Black rhinos return to Chad after nearly 50 years

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In this photo taken on Wednesday May 2, 2018, a rhino in it's enclosure in the Addo Elephant Park, near Port Elizabeth, South Africa, on the eve of being transported to Zakouma National Park in Chad. (AP Photo)
In this photo taken on Wednesday May 2, 2018, a rhino in it's enclosure in the Addo Elephant Park, near Port Elizabeth, South Africa, on the eve of being transported to Zakouma National Park in Chad. (AP Photo)

Six critically-endangered black rhinos are being transported from South Africa to Chad, restoring the species to the country in north-central Africa nearly half a century after it was wiped out there.

The relocation is part of a bilateral custodianship agreement signed between the two countries in October in the hope of protecting them from poachers and saving the species.

"By establishing a viable and secure rhino population in Chad, we are contributing to the expansion of the rhino population in Africa and the survival of a species that has faced high levels of poaching in the past decade," said South Africa's Environmental Affairs Minister Edna Molewa.

A rhino is coaxed into a cage in the Addo Elephant Park, near Port Elizabeth, South Africa, Thursday May 3, 2018, to be transported to Zakouma National Park in Chad. (AP Photo)

African Parks, a Johannesburg-based conservation group, said Thursday that the rhinos will travel by air to Zakouma National Park, a reserve in Chad that has had little incidence of poaching in recent years.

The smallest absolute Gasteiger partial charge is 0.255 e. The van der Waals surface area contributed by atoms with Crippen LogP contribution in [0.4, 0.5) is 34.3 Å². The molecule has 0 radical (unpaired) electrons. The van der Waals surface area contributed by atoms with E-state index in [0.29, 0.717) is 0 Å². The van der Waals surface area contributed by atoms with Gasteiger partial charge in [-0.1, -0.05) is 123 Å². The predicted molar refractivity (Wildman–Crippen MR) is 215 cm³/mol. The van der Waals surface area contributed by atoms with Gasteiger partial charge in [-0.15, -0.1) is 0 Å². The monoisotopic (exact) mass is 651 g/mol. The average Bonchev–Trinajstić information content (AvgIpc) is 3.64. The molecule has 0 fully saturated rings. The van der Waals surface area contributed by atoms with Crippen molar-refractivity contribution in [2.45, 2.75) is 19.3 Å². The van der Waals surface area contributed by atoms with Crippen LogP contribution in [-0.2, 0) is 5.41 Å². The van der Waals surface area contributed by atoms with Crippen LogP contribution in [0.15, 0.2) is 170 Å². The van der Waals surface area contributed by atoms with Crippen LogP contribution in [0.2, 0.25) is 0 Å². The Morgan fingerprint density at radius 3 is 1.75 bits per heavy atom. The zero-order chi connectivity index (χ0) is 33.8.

After the translocation, which took two years of planning, the rhinos will be released into small enclosures before being allowed to roam freely through the vast park.

Security has been strengthened at Zakouma, in the south of Chad, with officials saying that poaching has been "practically eliminated" thanks to African Parks.

"All too often, headlines on rhinos are about their demise as they teeter on the brink of extinction," said African Parks chief Peter Fearnhead.

"However, today we are participating in a historic event and peering into a brighter future for this species which has persisted on this planet for millions of years."

Fernhead said the project was a "truly hopeful story for rhinos across Africa", and that it would encourage population growth and boost biodiversity in Chad.

Fewer than 25,000 rhinos, of which just 5,000 are black rhinos, remain in the wild in Africa due to a surge in poaching.

Most of the rhinos are in South Africa, though the population has been hit hard by poachers supplying horns to an Asian black market. More than 1,000 rhinos are killed every year in South Africa, according to the Environment Ministry.

Northern white rhinos disappeared from Chad several decades ago and the last western black rhino was recorded there in 1972, after decades of poaching pushed both subspecies to local extinction.

African Parks assumed management of Zakouma in 2010 and secured the park from poaching, allowing wild animals to thrive.

The park has a dedicated rhino ranger unit to ensure the animals will be protected, as well as a well-equipped law enforcement team and aerial surveillance.

"It is a mark of the strength of our partnership with African Parks and the transformation of Zakouma into a secure sanctuary that we are now able to bring rhinos back," said Chad's ambassador to South Africa Youssouf Mahamat Itno.

African Parks reintroduced rhinos to Rwanda in 2017.

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